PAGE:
It is important for consumers to carefully read and follow the Drug Facts label when using OTC medications to ensure safe and effective use. If you have any questions or concerns about a medication, it is always best to consult with your healthcare provider.

FDA Drug Facts Label Requirements

The label must include the active ingredients, purpose, uses, warnings, directions for use, other information, and inactive ingredients. It must also include a statement warning against overdosing and instructions for what to do in case of overdose.

The FDA’s Drug Facts label requirements are based on regulations designed to ensure that consumers have access to clear, concise, and accurate information about over-the-counter (OTC) drugs.

You May Like: Pre-clinical studies in new drug development

These requirements are intended to help consumers make informed decisions about the use of OTC drugs and to promote safe and effective use while minimizing the risk of adverse effects. Manufacturers of OTC drugs are responsible for ensuring that their products comply with FDA regulations, including the Drug Facts labeling requirements. It’s important to note that regulations may change over time, so it’s advisable to consult the most up-to-date FDA guidelines and requirements for accurate information.

Drug Safety-Related Labelling Changes Database

The Drug Safety-related Labeling Changes (SrLC) database includes updates to safety information in labeling for human prescription drugs regulated under NDAs and human prescription biological products regulated under BLAs. Updates are available since January 2016. This database includes labeling changes:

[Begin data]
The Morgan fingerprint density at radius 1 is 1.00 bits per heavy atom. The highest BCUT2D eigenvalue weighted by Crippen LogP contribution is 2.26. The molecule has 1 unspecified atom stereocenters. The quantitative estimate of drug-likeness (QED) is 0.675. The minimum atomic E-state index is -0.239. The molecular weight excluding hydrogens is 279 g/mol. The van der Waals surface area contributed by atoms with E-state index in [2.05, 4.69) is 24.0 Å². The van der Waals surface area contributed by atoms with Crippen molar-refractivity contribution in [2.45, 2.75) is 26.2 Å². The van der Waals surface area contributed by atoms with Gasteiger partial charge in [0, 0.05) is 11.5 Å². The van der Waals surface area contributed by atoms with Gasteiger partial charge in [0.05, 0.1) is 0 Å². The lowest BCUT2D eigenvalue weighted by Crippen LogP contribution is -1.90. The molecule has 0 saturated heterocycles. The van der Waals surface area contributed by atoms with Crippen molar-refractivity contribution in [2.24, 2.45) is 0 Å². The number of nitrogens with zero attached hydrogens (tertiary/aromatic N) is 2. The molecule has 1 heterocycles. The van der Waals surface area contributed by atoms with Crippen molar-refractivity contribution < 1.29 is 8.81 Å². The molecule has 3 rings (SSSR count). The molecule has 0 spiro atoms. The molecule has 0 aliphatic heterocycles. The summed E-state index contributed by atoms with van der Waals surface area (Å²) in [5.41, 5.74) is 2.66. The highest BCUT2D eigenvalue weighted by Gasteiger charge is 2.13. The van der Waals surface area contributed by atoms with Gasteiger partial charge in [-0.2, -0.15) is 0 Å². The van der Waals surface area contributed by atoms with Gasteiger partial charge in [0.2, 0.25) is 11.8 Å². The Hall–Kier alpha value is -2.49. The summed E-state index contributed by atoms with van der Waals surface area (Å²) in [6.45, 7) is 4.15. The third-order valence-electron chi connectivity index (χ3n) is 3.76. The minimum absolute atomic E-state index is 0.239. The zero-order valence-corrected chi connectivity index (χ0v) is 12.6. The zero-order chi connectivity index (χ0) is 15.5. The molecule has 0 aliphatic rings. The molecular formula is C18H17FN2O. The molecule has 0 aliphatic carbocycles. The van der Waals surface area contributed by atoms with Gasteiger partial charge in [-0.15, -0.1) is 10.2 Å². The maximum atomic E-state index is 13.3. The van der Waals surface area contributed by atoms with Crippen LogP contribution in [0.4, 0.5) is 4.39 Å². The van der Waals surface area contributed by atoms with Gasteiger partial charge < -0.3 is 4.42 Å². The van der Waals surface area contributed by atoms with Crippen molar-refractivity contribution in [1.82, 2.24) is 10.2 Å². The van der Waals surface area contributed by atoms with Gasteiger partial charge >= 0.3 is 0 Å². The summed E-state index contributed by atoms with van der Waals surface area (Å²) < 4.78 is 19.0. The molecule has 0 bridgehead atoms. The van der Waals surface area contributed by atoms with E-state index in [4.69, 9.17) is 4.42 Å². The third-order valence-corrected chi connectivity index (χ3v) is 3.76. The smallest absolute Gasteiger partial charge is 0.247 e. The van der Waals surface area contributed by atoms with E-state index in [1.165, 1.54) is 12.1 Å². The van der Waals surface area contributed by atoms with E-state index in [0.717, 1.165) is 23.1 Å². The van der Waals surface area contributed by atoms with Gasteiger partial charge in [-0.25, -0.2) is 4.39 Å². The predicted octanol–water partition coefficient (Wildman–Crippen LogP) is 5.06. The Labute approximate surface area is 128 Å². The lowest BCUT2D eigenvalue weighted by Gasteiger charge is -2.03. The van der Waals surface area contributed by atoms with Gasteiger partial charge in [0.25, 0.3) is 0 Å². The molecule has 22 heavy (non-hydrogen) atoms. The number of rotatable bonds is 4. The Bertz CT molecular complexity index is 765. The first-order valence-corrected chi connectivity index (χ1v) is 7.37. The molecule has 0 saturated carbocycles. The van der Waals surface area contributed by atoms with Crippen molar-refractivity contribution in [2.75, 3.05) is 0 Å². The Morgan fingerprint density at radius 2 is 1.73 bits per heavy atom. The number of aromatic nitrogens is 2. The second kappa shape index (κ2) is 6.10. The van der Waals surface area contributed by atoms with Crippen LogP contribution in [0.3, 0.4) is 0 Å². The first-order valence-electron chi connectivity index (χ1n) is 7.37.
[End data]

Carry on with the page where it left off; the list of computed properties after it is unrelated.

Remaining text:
From labeling and efficacy supplement approvals (changes initiated by the company or FDA) and Required by the FDA under Section 505(o)(4) of the FD&C Act [safety labeling changes (SLCs)].  See the guidance for industry: Safety Labeling Changes - Implementation of Section 505(o)(4) of the FD&C Act (June 2013).   

This database does not include updates to safety information in:

  1. Other sections of the Prescribing Information (e.g., INDICATIONS AND USAGE and DOSAGE AND ADMINISTRATION).  For the most recent FDA-approved labeling, please see Drugs@FDA.
  2. Labeling for generic drugs regulated under ANDAs.
  3. Labeling for FDA-approved prescription products regulated by the Center for Biologics Evaluation and Research (for example, vaccines, allergenic products, blood and blood products, plasma derivatives, cellular and gene therapy products).
  4. Labeling for nonprescription (e.g., over-the-counter) drugs

This database also does not include safety information from approved Prescribing \ Information under original NDAs and BLAs (see Drugs@FDA) or safety data prior to January 2016. Data prior to January 2016 are available on the MedWatch website.

A professional blogger, Since 2022, This Website Pharma Push is a Professional Educational Plateform. Here we will provide you Pharma related information..

Sharing Is Caring:

Leave a Comment